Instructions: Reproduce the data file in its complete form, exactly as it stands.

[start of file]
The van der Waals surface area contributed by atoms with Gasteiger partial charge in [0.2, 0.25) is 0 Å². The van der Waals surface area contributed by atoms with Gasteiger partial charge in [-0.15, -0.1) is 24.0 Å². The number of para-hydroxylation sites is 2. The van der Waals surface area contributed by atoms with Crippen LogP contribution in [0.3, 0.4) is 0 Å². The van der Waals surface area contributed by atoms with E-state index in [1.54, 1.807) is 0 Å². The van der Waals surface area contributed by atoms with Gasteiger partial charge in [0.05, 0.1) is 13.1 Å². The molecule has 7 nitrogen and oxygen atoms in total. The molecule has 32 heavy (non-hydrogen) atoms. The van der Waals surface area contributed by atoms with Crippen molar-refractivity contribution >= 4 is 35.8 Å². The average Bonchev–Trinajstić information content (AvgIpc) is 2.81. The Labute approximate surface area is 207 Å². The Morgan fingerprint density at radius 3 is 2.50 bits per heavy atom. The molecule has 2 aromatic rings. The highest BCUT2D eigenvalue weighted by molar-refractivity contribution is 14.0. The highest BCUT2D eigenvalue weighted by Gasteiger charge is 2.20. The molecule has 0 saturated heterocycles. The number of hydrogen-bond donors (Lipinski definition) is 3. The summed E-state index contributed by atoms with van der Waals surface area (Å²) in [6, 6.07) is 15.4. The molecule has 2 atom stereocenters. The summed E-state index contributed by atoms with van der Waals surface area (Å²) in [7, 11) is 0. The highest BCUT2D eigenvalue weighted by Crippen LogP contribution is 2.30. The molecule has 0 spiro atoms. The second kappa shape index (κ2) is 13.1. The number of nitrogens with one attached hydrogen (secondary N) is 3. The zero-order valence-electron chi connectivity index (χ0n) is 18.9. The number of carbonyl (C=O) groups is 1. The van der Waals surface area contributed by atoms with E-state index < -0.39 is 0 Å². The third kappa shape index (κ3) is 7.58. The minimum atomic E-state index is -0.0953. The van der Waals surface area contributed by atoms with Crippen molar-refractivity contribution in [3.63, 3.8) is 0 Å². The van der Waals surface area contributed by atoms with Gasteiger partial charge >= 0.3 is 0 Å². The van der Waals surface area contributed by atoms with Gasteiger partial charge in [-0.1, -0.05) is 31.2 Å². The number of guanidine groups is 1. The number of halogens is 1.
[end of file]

The van der Waals surface area contributed by atoms with Gasteiger partial charge in [0.2, 0.25) is 0 Å². The van der Waals surface area contributed by atoms with Gasteiger partial charge in [-0.15, -0.1) is 24.0 Å². The number of para-hydroxylation sites is 2. The van der Waals surface area contributed by atoms with Crippen LogP contribution in [0.3, 0.4) is 0 Å². The van der Waals surface area contributed by atoms with E-state index in [1.54, 1.807) is 0 Å². The van der Waals surface area contributed by atoms with Gasteiger partial charge in [0.05, 0.1) is 13.1 Å². The molecule has 7 nitrogen and oxygen atoms in total. The molecule has 32 heavy (non-hydrogen) atoms. The van der Waals surface area contributed by atoms with Crippen molar-refractivity contribution >= 4 is 35.8 Å². The average Bonchev–Trinajstić information content (AvgIpc) is 2.81. The Labute approximate surface area is 207 Å². The Morgan fingerprint density at radius 3 is 2.50 bits per heavy atom. The molecule has 2 aromatic rings. The highest BCUT2D eigenvalue weighted by molar-refractivity contribution is 14.0. The highest BCUT2D eigenvalue weighted by Gasteiger charge is 2.20. The molecule has 0 saturated heterocycles. The number of hydrogen-bond donors (Lipinski definition) is 3. The summed E-state index contributed by atoms with van der Waals surface area (Å²) in [6, 6.07) is 15.4. The molecule has 2 atom stereocenters. The summed E-state index contributed by atoms with van der Waals surface area (Å²) in [7, 11) is 0. The highest BCUT2D eigenvalue weighted by Crippen LogP contribution is 2.30. The molecule has 0 spiro atoms. The second kappa shape index (κ2) is 13.1. The number of nitrogens with one attached hydrogen (secondary N) is 3. The zero-order valence-electron chi connectivity index (χ0n) is 18.9. The number of carbonyl (C=O) groups is 1. The van der Waals surface area contributed by atoms with E-state index < -0.39 is 0 Å². The third kappa shape index (κ3) is 7.58. The minimum atomic E-state index is -0.0953. The van der Waals surface area contributed by atoms with Crippen molar-refractivity contribution in [3.63, 3.8) is 0 Å². The van der Waals surface area contributed by atoms with Gasteiger partial charge >= 0.3 is 0 Å². The van der Waals surface area contributed by atoms with Gasteiger partial charge in [-0.1, -0.05) is 31.2 Å². The number of guanidine groups is 1. The number of halogens is 1.